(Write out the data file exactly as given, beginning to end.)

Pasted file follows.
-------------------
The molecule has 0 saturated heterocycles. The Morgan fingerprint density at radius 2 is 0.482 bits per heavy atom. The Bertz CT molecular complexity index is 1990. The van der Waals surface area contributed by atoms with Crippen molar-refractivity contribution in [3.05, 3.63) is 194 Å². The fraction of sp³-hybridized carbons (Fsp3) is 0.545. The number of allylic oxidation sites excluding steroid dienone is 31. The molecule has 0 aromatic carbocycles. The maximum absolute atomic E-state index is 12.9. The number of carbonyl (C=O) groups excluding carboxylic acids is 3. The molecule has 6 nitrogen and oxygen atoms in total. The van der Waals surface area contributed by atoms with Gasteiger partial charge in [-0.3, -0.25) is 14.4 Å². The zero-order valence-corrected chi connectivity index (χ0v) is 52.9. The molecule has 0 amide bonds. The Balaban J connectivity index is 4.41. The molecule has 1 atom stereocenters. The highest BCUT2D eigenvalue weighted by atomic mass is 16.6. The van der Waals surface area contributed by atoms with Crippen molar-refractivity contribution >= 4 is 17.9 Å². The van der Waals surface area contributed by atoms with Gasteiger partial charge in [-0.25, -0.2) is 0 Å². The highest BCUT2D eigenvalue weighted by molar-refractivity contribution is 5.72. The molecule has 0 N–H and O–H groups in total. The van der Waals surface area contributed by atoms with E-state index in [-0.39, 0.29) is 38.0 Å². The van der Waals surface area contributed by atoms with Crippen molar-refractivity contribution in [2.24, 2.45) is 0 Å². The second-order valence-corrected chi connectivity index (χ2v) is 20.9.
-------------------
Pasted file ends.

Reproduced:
The molecule has 0 saturated heterocycles. The Morgan fingerprint density at radius 2 is 0.482 bits per heavy atom. The Bertz CT molecular complexity index is 1990. The van der Waals surface area contributed by atoms with Crippen molar-refractivity contribution in [3.05, 3.63) is 194 Å². The fraction of sp³-hybridized carbons (Fsp3) is 0.545. The number of allylic oxidation sites excluding steroid dienone is 31. The molecule has 0 aromatic carbocycles. The maximum absolute atomic E-state index is 12.9. The number of carbonyl (C=O) groups excluding carboxylic acids is 3. The molecule has 6 nitrogen and oxygen atoms in total. The van der Waals surface area contributed by atoms with Gasteiger partial charge in [-0.3, -0.25) is 14.4 Å². The zero-order valence-corrected chi connectivity index (χ0v) is 52.9. The molecule has 0 amide bonds. The Balaban J connectivity index is 4.41. The molecule has 1 atom stereocenters. The highest BCUT2D eigenvalue weighted by atomic mass is 16.6. The van der Waals surface area contributed by atoms with Crippen molar-refractivity contribution >= 4 is 17.9 Å². The van der Waals surface area contributed by atoms with Gasteiger partial charge in [-0.25, -0.2) is 0 Å². The highest BCUT2D eigenvalue weighted by molar-refractivity contribution is 5.72. The molecule has 0 N–H and O–H groups in total. The van der Waals surface area contributed by atoms with E-state index in [-0.39, 0.29) is 38.0 Å². The van der Waals surface area contributed by atoms with Crippen molar-refractivity contribution in [2.24, 2.45) is 0 Å². The second-order valence-corrected chi connectivity index (χ2v) is 20.9.